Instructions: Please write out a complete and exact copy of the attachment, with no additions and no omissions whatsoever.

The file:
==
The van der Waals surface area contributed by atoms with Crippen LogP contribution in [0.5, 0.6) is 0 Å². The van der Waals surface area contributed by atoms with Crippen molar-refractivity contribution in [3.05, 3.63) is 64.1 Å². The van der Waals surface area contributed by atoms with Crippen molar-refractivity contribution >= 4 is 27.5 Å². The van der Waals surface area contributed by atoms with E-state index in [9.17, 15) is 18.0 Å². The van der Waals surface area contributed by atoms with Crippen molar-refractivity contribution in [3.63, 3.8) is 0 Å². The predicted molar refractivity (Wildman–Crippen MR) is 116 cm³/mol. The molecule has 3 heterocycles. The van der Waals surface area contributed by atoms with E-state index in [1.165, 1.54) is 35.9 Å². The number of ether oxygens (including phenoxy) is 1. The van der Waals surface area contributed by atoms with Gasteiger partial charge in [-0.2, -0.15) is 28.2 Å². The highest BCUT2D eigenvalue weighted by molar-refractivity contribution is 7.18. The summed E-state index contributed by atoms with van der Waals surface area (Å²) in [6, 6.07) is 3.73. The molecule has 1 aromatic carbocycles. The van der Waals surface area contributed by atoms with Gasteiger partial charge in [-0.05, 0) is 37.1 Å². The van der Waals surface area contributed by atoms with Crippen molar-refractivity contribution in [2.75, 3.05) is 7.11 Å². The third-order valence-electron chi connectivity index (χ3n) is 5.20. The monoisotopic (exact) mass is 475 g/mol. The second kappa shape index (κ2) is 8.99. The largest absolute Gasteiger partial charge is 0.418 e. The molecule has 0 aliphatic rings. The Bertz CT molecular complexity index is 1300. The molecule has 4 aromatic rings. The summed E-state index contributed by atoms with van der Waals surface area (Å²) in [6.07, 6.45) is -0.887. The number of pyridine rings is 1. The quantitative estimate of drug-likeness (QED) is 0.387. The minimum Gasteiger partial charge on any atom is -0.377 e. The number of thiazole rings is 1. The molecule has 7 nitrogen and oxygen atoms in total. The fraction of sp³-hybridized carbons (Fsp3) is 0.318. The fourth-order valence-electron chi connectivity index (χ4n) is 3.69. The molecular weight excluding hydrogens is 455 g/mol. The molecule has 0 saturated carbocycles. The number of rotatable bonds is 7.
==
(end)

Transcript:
The van der Waals surface area contributed by atoms with Crippen LogP contribution in [0.5, 0.6) is 0 Å². The van der Waals surface area contributed by atoms with Crippen molar-refractivity contribution in [3.05, 3.63) is 64.1 Å². The van der Waals surface area contributed by atoms with Crippen molar-refractivity contribution >= 4 is 27.5 Å². The van der Waals surface area contributed by atoms with E-state index in [9.17, 15) is 18.0 Å². The van der Waals surface area contributed by atoms with Crippen molar-refractivity contribution in [3.63, 3.8) is 0 Å². The predicted molar refractivity (Wildman–Crippen MR) is 116 cm³/mol. The molecule has 3 heterocycles. The van der Waals surface area contributed by atoms with E-state index in [1.165, 1.54) is 35.9 Å². The number of ether oxygens (including phenoxy) is 1. The van der Waals surface area contributed by atoms with Gasteiger partial charge in [-0.2, -0.15) is 28.2 Å². The highest BCUT2D eigenvalue weighted by molar-refractivity contribution is 7.18. The summed E-state index contributed by atoms with van der Waals surface area (Å²) in [6, 6.07) is 3.73. The molecule has 1 aromatic carbocycles. The van der Waals surface area contributed by atoms with Gasteiger partial charge in [-0.05, 0) is 37.1 Å². The van der Waals surface area contributed by atoms with Crippen molar-refractivity contribution in [2.75, 3.05) is 7.11 Å². The third-order valence-electron chi connectivity index (χ3n) is 5.20. The monoisotopic (exact) mass is 475 g/mol. The second kappa shape index (κ2) is 8.99. The largest absolute Gasteiger partial charge is 0.418 e. The molecule has 0 aliphatic rings. The Bertz CT molecular complexity index is 1300. The molecule has 4 aromatic rings. The summed E-state index contributed by atoms with van der Waals surface area (Å²) in [6.07, 6.45) is -0.887. The number of pyridine rings is 1. The quantitative estimate of drug-likeness (QED) is 0.387. The minimum Gasteiger partial charge on any atom is -0.377 e. The number of thiazole rings is 1. The molecule has 7 nitrogen and oxygen atoms in total. The fraction of sp³-hybridized carbons (Fsp3) is 0.318. The fourth-order valence-electron chi connectivity index (χ4n) is 3.69. The molecular weight excluding hydrogens is 455 g/mol. The molecule has 0 saturated carbocycles. The number of rotatable bonds is 7.